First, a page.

Sermon for Good Friday + April 19, 2019
Trinity Lutheran Church, Worcester

In the name of the crucified Christ. Amen.

One of the details in the passion story told by all four gospel writers, is Peter’s denial of Jesus. Have you ever considered why that might be an important detail in the telling of the passion? Why, of all the details that the Gospel writers include, does Peter’s denial play so prominently in each?

Some possibilities …

  • Perhaps it’s told to proclaim the way in which Jesus was utterly abandoned by his friends.  Jesus had to endure the passion entirely alone. Perhaps Peter’s denial underscores the forsakenness Jesus experienced in his passion?
  • Or, maybe there is an inside story here that early Christian community would have known? Struggling against Empire and culture, perhaps Christian community needed to see Peter struggle to keep his faith against threats and obstacles, as early Christian community struggled to keep their own faith against the challenges they faced?
  • Or, maybe the story of Peter’s denial was needed in order to magnify the grace and forgiveness of Jesus? According to John, the resurrected Jesus would forgive and restore Peter in a moving three step process of restoration, as Jesus commissioned Peter to feed Christ’s flock. Maybe Peter’s denial is central for the reconciling and forgiving ministry of Christ?

Whatever the original reason, perhaps there are several, I think it’s helpful to push a bit deeper into Peter’s denial. As we do, let’s be charitable towards Peter. Might we imagine Peter continuing to love Jesus even as he denied him? Might we trust that Peter wanted to continue following and serving Jesus, even as he denied knowing him?  Could we receive Peter’s denial as having to do less about faith, or lack of faith, or a failure of faith, and much more to do about Peter’s humanity?

The truth is, in our humanity, we go to great lengths to avoid suffering. We do more to avoid pain, than we do to gain pleasure. To avoid suffering, Peter denied what he had devoted his life to. As we consider Peter’s denial, a conversation opens up about our own approach to pain and suffering and about who and what we deny, as we do what we can to avoid pain.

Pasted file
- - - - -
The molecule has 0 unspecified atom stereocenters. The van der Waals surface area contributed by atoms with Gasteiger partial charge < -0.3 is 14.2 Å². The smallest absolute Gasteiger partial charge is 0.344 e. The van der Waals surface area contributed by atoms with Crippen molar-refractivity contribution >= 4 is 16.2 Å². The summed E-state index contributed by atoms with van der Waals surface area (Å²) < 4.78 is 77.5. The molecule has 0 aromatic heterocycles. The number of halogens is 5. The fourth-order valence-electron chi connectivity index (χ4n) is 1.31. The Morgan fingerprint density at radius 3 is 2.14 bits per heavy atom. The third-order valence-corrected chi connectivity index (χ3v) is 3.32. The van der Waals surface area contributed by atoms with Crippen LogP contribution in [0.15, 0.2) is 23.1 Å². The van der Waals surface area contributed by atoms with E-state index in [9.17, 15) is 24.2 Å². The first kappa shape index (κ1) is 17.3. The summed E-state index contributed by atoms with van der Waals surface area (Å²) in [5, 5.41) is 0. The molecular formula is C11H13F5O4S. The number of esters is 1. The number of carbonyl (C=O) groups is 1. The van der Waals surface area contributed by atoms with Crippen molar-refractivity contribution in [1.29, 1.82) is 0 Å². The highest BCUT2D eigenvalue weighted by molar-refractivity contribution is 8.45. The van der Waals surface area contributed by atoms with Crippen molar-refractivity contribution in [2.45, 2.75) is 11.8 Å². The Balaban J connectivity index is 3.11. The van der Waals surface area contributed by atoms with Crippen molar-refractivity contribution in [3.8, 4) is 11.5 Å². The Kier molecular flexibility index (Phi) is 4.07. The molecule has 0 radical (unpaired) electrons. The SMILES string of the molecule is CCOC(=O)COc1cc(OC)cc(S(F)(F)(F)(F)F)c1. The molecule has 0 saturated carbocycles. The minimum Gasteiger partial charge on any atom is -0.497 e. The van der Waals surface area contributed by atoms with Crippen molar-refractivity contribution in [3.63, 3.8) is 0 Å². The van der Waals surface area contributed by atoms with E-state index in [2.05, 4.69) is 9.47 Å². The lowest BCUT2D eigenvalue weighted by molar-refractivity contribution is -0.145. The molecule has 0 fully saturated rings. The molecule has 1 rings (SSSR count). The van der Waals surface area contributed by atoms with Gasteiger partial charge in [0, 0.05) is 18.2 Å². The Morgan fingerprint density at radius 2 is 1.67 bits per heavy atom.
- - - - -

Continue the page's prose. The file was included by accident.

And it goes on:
On this day, in honest and somber reflection, we are honest about the pain and suffering of Jesus on the cross. We do not deny it. We experience it. We face it. We confront it. And in our recognition of Christ’s suffering and death, we can be honest about our own suffering and death.

Theologian, and participant in this community of faith, Christopher Frechette, has done theological reflection on trauma. Specifically, Christopher has written about the Book of Lamentations in the Old Testament.

The Book of Lamentations give voice to the people’s cry in response to unimaginable pain and suffering they experienced in the Babylonian assault on Jerusalem: violent death, sexual violence, starvation prompting cannibalism, forced migration, the loss of the monarchy, and the destruction of the Jerusalem temple.

Christopher’s profound insight, is that the Book of Lamentations, while it does not explain suffering, it does provides a way to be both honest about our suffering while remaining in relationship with God … to both submit to God and protest against God.

He writes, “Lamentations represents an emotionally engaged and honest process for remaining in relationship with the God of Israel amid the kind of suffering that overwhelms the normal coping capacity of individuals and collectives.” 

Christopher points out “the vivid images of suffering voiced in Lamentations become for Christians a means of engaging emotionally in the mystery of the suffering of Jesus. By taking in the emotional weight and depth of Jesus’ suffering and abandonment, and doing so in communal solidarity with one another, Christians advance in their capacity to experience the Risen Jesus as seeing them and loving them in their own suffering, shame, and alienation.”

 If the book of Lamentations outlines a way for us to be honest before God about suffering, and to remain in relationship with God in our suffering, then the cross, is the proclamation of the way God remains in honest relationship with us as we suffer!

Jesus’ death on the cross is the way God vocalizes to us, and to the world, God’s acknowledgment and understanding of human pain and misery. On the cross, God says to us in the crucified Christ, “I get it. I know it. I feel it.” Jesus’ death on the cross is God’s promise of relationship with us, in our pain, in our wounds, and in our hurts.

This day has been called “The Triumph of the Cross Day.” The triumph of the cross is not the cross’s ability to eliminate pain and suffering and to prevent trauma. Rather the triumph is, as Christopher writes, “the conviction that Christ’s suffering represents God’s sharing in the suffering of humanity, and so Jesus’ suffering evokes the people’s suffering.”

Back to Peter’s denial. The sadness of Peter’s denial of Jesus, was not that Peter lost his faith or lost his desire to follow Christ. Rather, the sadness, was that Peter could not imagine the full expression and revelation of God precisely in the suffering. God is not just with us some of the time, not just when all is happy, and rosy, and wonderful, God, in the crucified Jesus Christ, promises to be with us all the time!

Because of the cross, pain and suffering is not a sign of God’s absence. In the crucified savior on the cross, we have the promise of Jesus who, in his own pierced and wounded hands, and feet, and side, enters into our pain, suffering with us and dying with us, remaining in relationship with us in life and in death.

Indeed, that is the triumph of the cross.

In our suffering, and in our death, may we experience the living Christ.